Twelve Harvard faculty are among the 85 new members elected to the National Academy of Medicine.Election to the academy is considered one of the highest honors in the fields of health and medicine and recognizes individuals who have demonstrated outstanding professional achievement and commitment to service.“This distinguished and diverse class of new members is a truly remarkable set of scholars and leaders whose impressive work has advanced science, improved health, and made the world a better place for everyone,” said academy President Victor J. Dzau on Monday. “Their expertise in science, medicine, health, and policy in the U.S. and around the globe will help our organization address today’s most pressing health challenges and inform the future of health and health care. It is my privilege to welcome these esteemed individuals to the National Academy of Medicine.”Harvard’s newly elected members include:Richard S. Blumberg, Jerry S. Trier Professor of Medicine, Harvard Medical School; and chief, Division of Gastroenterology, Hepatology, and Endoscopy, Brigham and Women’s HospitalFor multiple seminal, paradigm-changing contributions to our understanding of mucosal immunology and immune development, having identified mechanistic alterations central to several diseases, including inflammatory bowel disease, autoimmune disorders, and cancer.Francesca Dominici, Clarence James Gamble Professor of Biostatistics, Population, and Data Science, Harvard T.H. Chan School of Public Health; and co-director, Harvard Data Science InitiativeFor developing and applying innovative statistical methods to understanding and reducing the impact of air pollution on population health.Benjamin Levine Ebert, chair of medical oncology, Dana-Farber Cancer Institute; and George P. Canellos M.D. and Jean Y. Canellos Professor of Medicine, Harvard Medical SchoolFor contributions to understanding the genetics and biology of myeloid malignancies, to the characterization of clonal hematopoiesis, and to elucidating the mechanism of action of thalidomide and its analogs.Evelynn Maxine Hammonds, Barbara Gutmann Rosenkrantz Professor of the History of Science, professor of African and African American studies, and chair, Department of History of Science, Harvard UniversityFor being one of the nation’s most influential historians investigating the relationship of race, science, and medicine, and her work in clarifying the use of the concept of race as it relates to important health disparities.Robert E. Kingston, chief, Department of Molecular Biology, Massachusetts General Hospital; and professor of genetics, Harvard Medical SchoolFor contributions to understanding the role of nucleosomes in transcriptional regulations.Keith Douglas Lillemoe, chief of surgery, Massachusetts General Hospital; and W. Gerald Austen Professor, Harvard Medical SchoolFor his work as a surgical leader and educator who has enhanced patient care, surgical quality, and safety.Xihong Lin, Henry Pickering Walcott Professor and Chair of the Department of Biostatistics, professor of statistics, and coordinating director, Program in Quantitative Genomics, Harvard T.H. Chan School of Public HealthFor contributions to statistics, genetics, epidemiology, and environmental health through influential and ingenious research in statistical methods and applications in whole-genome sequencing association studies, gene environment, integrative analysis, and complex observational studies.Matthew Langer Meyerson, professor of pathology, Harvard Medical School, Dana-Farber Cancer InstituteFor discovery of EGFR mutations in lung cancer and their ability to predict responsiveness to EGFR inhibitors, thereby helping to establish the current paradigm of precision cancer therapy.Charles Alexander Nelson III, Richard David Scott Professor of Pediatric Developmental Medicine Research, Boston Children’s Hospital; and professor of pediatrics, neuroscience, and education, Harvard Medical School and Graduate School of EducationFor pioneering research on brain development in majority world settings and revealing the powerfully detrimental effects of adversity exposure on brain development in early life.Stuart L. Schreiber, Morris Loeb Professor of Chemistry and Chemical Biology, Harvard UniversityFor advancing chemical biology and medicine through the discovery of small-molecule probes for signal transduction and gene regulation pathways.Arlene Sharpe, co-chair and George Fabyan Professor of Comparative Pathology, Department of Microbiology and Immunobiology, Harvard Medical SchoolFor leadership in functional analysis of co-stimulatory and inhibitory pathways regulating T cell activation.Janey L. Wiggs, Paul Austin Chandler Professor of Ophthalmology, vice chair for clinical research in ophthalmology, Harvard Medical School; associate chief, ophthalmology, Massachusetts Eye and Ear; and associate member, Broad Institute of MIT and HarvardFor research and achievements in the field of ocular genetics, including the discovery of multiple genetic and environmental risk factors for glaucoma, and for developing and implementing genetic testing for inherited eye disease.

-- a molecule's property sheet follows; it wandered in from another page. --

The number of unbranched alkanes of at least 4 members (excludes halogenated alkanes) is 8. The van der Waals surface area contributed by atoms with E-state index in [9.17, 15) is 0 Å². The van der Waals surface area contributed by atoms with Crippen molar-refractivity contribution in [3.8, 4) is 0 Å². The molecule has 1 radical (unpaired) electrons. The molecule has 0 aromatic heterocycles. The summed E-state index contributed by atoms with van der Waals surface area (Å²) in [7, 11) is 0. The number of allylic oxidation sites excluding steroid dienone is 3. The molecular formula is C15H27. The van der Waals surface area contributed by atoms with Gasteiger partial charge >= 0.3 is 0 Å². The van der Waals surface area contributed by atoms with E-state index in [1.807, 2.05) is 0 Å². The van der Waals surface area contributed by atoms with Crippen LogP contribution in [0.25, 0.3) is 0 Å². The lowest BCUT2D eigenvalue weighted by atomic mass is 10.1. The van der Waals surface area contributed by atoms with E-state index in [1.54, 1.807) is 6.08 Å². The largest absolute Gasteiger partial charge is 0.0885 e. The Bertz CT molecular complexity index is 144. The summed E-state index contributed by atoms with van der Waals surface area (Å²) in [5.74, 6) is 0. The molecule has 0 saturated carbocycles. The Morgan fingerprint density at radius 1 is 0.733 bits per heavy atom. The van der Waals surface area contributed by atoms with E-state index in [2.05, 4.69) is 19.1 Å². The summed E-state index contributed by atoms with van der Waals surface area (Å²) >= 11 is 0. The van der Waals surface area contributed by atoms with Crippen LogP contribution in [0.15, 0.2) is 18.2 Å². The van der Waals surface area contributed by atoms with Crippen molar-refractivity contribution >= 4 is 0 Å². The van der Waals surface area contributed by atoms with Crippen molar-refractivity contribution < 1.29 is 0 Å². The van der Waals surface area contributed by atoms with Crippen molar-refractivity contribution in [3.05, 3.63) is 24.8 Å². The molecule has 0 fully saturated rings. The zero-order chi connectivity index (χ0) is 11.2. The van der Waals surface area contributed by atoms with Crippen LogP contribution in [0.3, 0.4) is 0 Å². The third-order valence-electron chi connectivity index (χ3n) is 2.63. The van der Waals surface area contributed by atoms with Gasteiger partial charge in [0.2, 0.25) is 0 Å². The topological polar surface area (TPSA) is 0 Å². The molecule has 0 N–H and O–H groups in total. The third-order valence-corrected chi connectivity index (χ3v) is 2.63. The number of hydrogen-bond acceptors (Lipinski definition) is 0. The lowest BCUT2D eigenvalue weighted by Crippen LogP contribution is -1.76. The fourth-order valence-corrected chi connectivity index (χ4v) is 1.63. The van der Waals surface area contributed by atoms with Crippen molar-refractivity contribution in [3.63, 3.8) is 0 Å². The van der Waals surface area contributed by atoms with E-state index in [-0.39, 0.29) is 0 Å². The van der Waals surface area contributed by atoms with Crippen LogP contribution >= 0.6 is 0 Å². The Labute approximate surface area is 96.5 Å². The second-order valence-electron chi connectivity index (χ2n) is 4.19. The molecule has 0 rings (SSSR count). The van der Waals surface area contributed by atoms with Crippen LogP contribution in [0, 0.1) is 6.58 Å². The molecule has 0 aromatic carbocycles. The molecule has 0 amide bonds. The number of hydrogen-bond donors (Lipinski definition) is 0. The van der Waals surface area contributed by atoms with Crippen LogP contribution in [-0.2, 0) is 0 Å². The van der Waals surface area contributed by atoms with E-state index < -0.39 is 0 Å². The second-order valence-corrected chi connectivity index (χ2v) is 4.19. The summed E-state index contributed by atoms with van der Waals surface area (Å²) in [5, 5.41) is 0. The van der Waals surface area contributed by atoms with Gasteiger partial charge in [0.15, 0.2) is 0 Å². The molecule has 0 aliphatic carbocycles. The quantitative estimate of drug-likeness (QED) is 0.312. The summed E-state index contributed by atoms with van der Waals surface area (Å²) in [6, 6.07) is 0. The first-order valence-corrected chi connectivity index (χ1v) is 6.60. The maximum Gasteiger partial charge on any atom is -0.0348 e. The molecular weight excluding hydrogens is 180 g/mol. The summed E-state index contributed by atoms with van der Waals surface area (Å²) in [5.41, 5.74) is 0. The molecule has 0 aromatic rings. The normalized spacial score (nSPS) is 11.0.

continue reading » NCUA headquarters The NCUA board issued a corporate credit union proposal, adopted a final interagency policy statement on the current expected credit loss (CECL) standard at its Thursday meeting. The board also heard briefings on credit union mortgage rates and the National Credit Union Share Insurance Fund.The corporate credit union proposal is intended to update, clarify, and simplify several provisions of the corporate credit union regulation.Specifically, it would:Permit a corporate credit union to make a minimal investment in a CUSO without the CUSO being classified as a corporate CUSO under NCUA’s rules; ShareShareSharePrintMailGooglePinterestDiggRedditStumbleuponDeliciousBufferTumblr